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Inspired to improve

Luke Palmer

Luke Palmer

Design Engineer, NPI, Malmesbury, UK

Developing new product ideas at Dyson

In my first week at Dyson, back in 2012, at a talk for new starters with the company, I was inspired by the New Product Innovation (NPI) department. I’d joined as a Separation Systems Test Technician and I wanted to design, test, and develop brand new product ideas. From then on, I set my sights on completing an Open University degree to be able to work in NPI. Now I’m part of a project team developing Dyson’s next pioneering Environmental Care machines.

While I was doing my degree, I spent two years working on separation systems before I transferred to be a Mechanical Test Technician. I then moved on to building electrical rigs until, halfway through my degree course, I finally moved into NPI as a Junior Design Engineer.

Moving from Junior to Design Engineer was huge for me. I was pushed up a grade before my degree course was completed, as my potential was recognised. When I finished my course, it was good to already have a few years’ experience as an engineer under my belt.

The best part of my job is collaborating with a range of people in Open Ideas sessions, which is the forum NPI uses to pitch new ideas to the rest of the company. I work on newsletters, brainstorms, and presentations, giving me the opportunity to see other people’s inputs to solving problems, and to build friendships in the working environment.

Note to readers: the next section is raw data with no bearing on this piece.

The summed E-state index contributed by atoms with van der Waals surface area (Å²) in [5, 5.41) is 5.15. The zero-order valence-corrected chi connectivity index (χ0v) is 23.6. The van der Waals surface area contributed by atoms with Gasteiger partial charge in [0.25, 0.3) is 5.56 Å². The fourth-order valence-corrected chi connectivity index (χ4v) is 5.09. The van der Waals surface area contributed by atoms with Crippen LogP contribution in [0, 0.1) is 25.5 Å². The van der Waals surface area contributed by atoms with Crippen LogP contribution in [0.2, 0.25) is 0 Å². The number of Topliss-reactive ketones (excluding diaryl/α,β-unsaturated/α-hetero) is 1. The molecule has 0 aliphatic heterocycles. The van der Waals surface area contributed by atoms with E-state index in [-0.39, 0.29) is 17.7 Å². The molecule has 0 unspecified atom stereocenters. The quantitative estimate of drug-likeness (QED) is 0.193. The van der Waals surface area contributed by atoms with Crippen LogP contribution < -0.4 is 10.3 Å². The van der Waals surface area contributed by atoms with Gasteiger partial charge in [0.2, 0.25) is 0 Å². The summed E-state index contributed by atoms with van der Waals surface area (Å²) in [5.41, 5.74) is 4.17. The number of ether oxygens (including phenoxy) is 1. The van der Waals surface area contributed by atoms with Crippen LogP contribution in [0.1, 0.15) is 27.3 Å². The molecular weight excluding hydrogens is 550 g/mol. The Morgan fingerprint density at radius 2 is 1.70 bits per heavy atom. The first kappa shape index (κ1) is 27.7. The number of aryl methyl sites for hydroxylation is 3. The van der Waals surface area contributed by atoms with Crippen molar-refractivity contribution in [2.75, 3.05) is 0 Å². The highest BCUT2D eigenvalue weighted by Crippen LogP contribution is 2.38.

Most days I get in early and meet the project team for a morning coffee. We discuss the work for the day, and then crack on with the daily design work. This involves working with other members in the project team, along with people from research, marketing and New Product Development (NPD). It’s a fun, friendly, and enthusiastic team, with a good variety of skillsets.

I like my role because I can contribute to new machines that could help someone. I know people who suffer very badly from allergies, and they genuinely appreciate the engineering efforts we go through. It’s reassuring that our purifiers are helping people with their health.

The biggest challenge at work is flexible timeframes, which can change at the drop of a hat. But that’s a given in the job we do. The important thing is to make sure you can work to a solution. I have learnt how to design to a higher standard than before. Using the Dyson ‘make, build, test’ set-up, it’s easy to explore ideas.

My aim is to continue my work exploring new ideas and putting my mark on machines that can change people’s lives.

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